I arrived here from somewhere else. Teaching welcomed me early on, said, “stay a while,” so I did and over time we developed a relationship: interesting, fraught, full of misunderstandings and oddly compelling. Teaching has always challenged me, confronting me with my angels and demons in the same hour on some days. Yet I’ve never wanted to leave outright, only to take some time away in order to come back better and spicier. Teaching knows my name and sings it like no other. She shows me who I am again and again. Teaching forgives but rarely forgets. I am hers.
In my classes I rely a lot on my whiteboard. I put up an agenda for each grade level. Maybe agenda isn’t quite the right word. It’s a list of what I have planned. It’s some words and sometimes a few numbers that lets kids know what they can/should do, what’s next and what comes after that. Even my very young students learn to recognize “Tag” or “Awesome Gym Day” pretty quickly.
I use the whiteboard plans for a few reasons:
My students feel informed.
Having a written plan keeps me on track. (Even if I change my mind about something, my students can call me to account.)
Both I and my students do better with a common structure as a reference point.
I can assign independent activities.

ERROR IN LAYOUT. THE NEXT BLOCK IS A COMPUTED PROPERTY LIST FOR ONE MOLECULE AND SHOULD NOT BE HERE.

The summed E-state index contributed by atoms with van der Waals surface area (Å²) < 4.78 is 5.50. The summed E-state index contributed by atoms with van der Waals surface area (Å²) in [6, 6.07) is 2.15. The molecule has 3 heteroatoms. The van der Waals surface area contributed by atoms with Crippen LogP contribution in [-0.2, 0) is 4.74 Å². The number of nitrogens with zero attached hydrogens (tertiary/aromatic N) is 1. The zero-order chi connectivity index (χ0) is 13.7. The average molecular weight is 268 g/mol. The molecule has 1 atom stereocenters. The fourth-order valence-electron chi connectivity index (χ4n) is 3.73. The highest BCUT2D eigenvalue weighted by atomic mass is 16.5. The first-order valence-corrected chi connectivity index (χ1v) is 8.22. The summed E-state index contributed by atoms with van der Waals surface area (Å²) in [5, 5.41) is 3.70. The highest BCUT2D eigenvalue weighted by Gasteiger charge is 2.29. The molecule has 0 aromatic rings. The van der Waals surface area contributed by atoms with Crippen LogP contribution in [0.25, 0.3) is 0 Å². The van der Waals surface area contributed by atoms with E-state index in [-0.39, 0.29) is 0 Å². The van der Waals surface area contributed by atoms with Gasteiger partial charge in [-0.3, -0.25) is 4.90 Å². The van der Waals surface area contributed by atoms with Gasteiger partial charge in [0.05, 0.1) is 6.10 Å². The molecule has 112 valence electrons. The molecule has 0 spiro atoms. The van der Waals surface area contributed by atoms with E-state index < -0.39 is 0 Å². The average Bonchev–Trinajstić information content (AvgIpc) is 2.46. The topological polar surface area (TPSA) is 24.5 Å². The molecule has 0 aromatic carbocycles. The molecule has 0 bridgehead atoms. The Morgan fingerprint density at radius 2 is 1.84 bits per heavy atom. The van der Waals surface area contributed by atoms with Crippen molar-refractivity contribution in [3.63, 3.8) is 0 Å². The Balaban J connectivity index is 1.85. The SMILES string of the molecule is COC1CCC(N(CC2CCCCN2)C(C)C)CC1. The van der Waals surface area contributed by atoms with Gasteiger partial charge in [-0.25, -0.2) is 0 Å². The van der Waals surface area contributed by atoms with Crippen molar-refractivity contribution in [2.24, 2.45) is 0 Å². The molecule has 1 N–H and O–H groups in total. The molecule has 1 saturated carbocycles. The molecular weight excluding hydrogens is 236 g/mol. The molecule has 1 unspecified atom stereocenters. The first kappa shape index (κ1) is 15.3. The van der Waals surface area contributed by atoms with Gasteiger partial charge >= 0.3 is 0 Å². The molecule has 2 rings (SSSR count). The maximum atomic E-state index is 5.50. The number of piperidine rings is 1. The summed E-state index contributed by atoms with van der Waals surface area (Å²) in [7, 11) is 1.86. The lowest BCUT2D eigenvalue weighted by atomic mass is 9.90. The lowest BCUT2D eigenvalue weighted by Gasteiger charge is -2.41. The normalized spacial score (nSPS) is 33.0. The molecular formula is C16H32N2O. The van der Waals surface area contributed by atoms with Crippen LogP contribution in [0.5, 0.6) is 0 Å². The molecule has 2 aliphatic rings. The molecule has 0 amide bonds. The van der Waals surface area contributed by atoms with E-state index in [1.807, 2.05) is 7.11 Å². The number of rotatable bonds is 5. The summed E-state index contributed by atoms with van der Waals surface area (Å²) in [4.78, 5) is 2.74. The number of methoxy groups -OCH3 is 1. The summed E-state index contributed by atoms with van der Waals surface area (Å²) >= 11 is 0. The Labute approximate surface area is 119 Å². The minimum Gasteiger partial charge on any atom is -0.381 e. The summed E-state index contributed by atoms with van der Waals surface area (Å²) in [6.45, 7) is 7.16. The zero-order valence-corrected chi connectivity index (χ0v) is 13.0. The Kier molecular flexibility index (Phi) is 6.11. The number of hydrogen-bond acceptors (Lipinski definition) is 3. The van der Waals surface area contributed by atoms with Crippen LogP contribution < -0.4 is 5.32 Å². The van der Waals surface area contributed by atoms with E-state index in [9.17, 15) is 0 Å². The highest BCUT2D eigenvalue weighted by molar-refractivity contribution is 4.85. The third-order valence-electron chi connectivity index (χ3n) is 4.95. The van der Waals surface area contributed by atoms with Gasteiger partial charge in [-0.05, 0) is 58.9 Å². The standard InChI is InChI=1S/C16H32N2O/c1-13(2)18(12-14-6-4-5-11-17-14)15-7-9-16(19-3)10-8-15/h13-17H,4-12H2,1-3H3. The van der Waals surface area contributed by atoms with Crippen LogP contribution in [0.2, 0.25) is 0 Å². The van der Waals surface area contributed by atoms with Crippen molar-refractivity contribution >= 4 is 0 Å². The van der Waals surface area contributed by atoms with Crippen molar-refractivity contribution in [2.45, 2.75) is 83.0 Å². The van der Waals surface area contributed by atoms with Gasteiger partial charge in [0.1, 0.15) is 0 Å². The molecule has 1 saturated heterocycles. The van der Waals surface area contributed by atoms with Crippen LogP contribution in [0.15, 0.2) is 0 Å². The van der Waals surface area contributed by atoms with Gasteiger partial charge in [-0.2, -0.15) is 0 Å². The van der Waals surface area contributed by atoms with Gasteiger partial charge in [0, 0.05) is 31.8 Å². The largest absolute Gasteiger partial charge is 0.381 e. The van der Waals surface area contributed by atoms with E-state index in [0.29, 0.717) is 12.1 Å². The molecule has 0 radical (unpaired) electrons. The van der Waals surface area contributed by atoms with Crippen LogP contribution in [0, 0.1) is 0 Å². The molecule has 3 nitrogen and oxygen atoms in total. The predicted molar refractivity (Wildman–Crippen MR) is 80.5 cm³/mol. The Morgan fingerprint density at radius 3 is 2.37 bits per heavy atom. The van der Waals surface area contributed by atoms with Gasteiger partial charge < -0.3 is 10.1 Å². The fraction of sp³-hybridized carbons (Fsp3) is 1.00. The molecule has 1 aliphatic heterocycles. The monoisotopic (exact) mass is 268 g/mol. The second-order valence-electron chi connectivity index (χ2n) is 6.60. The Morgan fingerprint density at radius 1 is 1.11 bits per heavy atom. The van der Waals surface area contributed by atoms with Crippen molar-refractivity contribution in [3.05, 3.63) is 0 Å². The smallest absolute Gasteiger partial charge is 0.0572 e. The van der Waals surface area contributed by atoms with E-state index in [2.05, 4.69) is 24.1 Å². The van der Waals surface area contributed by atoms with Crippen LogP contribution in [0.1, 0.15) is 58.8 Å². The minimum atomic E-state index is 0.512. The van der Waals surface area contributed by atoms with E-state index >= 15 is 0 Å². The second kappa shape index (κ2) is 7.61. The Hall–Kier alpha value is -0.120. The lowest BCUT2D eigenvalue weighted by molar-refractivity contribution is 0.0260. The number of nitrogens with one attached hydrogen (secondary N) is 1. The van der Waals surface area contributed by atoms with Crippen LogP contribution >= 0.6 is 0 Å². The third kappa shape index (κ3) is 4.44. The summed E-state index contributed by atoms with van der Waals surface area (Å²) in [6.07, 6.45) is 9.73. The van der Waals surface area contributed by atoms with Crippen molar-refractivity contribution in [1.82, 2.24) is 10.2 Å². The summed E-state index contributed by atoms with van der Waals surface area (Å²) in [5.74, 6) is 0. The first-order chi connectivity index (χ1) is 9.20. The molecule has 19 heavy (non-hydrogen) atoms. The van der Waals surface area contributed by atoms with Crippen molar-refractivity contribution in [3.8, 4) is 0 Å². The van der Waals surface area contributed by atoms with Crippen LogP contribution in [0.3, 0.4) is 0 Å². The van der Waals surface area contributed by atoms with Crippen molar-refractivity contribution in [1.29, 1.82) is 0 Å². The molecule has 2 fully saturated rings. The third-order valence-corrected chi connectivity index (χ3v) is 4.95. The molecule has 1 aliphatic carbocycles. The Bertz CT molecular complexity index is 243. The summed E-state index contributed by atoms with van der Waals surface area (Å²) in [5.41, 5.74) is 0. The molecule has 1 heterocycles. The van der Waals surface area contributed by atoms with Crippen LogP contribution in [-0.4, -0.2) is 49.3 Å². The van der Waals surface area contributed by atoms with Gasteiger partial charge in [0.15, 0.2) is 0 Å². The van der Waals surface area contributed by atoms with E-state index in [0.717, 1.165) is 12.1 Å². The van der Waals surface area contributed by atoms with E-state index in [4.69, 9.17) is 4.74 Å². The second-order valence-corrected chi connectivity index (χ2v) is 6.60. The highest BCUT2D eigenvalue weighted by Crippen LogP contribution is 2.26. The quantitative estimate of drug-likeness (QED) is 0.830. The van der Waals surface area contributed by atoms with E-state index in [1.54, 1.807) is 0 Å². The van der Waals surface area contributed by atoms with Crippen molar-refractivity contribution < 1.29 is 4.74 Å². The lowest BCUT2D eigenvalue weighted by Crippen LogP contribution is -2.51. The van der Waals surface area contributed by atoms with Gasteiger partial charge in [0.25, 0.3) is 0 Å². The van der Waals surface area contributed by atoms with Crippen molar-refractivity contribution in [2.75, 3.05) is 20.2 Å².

Written directions keep me from talking too much.
Today in 4th grade I had the following on the board:
That means students arrived from the changing room, read the board, jogged the 2 laps and then looked for a group to begin jumping. Later arrivals may have needed a reminder to read the board and to do the jogging first but easily found their way. Groups formed, long jump ropes were turning, kids were jumping and I had said very little. We were 15 minutes into our 40 minute class before I called them all in to talk a bit about jumping in the rope. I gave each group the assignment to see that each person in their group jump 10-15 jumps in the rope to get a sense of where we are. They completed that task, put orange tickets in if they completed the assigned number (or more) and we moved on to the stations.
I don’t think there’s anything revolutionary here but I experienced this lesson and others like it as a tremendous relief to have helped students (and myself) through a lesson where I didn’t need to talk that much. And even better I think my students appreciate it if I keep my whole-group word interventions down to a minimum. This system allows us both more mental bandwidth for action, observation and individual exchanges which typically feel much more rewarding and valuable.